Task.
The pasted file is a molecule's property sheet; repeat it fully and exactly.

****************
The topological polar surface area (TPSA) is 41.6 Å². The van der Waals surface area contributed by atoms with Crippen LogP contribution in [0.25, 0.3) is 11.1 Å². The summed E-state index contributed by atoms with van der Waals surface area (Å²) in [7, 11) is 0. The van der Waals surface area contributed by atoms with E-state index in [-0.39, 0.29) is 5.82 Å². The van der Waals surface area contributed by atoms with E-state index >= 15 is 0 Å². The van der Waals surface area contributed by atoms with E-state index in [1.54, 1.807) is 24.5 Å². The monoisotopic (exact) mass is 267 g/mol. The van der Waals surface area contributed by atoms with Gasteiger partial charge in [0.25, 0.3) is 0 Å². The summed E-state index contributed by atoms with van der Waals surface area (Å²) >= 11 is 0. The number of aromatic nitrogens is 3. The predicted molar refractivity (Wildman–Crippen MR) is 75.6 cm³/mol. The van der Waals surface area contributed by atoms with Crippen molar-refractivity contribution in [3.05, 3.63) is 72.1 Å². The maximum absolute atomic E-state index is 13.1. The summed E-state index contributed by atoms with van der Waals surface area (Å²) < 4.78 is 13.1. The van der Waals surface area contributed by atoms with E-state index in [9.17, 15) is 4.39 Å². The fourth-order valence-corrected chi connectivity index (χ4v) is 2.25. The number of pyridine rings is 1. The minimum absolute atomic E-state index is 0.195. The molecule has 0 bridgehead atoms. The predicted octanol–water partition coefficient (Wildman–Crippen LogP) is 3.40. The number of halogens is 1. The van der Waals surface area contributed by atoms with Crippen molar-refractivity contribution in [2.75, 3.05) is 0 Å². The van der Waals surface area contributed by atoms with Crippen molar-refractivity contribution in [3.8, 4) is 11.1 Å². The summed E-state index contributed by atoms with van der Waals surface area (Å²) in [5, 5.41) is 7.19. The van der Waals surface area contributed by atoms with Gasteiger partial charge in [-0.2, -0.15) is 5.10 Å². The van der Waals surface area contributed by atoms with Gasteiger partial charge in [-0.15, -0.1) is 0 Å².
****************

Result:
The topological polar surface area (TPSA) is 41.6 Å². The van der Waals surface area contributed by atoms with Crippen LogP contribution in [0.25, 0.3) is 11.1 Å². The summed E-state index contributed by atoms with van der Waals surface area (Å²) in [7, 11) is 0. The van der Waals surface area contributed by atoms with E-state index in [-0.39, 0.29) is 5.82 Å². The van der Waals surface area contributed by atoms with E-state index >= 15 is 0 Å². The van der Waals surface area contributed by atoms with E-state index in [1.54, 1.807) is 24.5 Å². The monoisotopic (exact) mass is 267 g/mol. The van der Waals surface area contributed by atoms with Gasteiger partial charge in [0.25, 0.3) is 0 Å². The summed E-state index contributed by atoms with van der Waals surface area (Å²) >= 11 is 0. The number of aromatic nitrogens is 3. The predicted molar refractivity (Wildman–Crippen MR) is 75.6 cm³/mol. The van der Waals surface area contributed by atoms with Crippen molar-refractivity contribution in [3.05, 3.63) is 72.1 Å². The maximum absolute atomic E-state index is 13.1. The summed E-state index contributed by atoms with van der Waals surface area (Å²) < 4.78 is 13.1. The van der Waals surface area contributed by atoms with E-state index in [9.17, 15) is 4.39 Å². The fourth-order valence-corrected chi connectivity index (χ4v) is 2.25. The number of pyridine rings is 1. The minimum absolute atomic E-state index is 0.195. The molecule has 0 bridgehead atoms. The predicted octanol–water partition coefficient (Wildman–Crippen LogP) is 3.40. The number of halogens is 1. The van der Waals surface area contributed by atoms with Crippen molar-refractivity contribution in [2.75, 3.05) is 0 Å². The van der Waals surface area contributed by atoms with Crippen molar-refractivity contribution in [3.8, 4) is 11.1 Å². The summed E-state index contributed by atoms with van der Waals surface area (Å²) in [5, 5.41) is 7.19. The van der Waals surface area contributed by atoms with Gasteiger partial charge in [-0.2, -0.15) is 5.10 Å². The van der Waals surface area contributed by atoms with Gasteiger partial charge in [-0.15, -0.1) is 0 Å².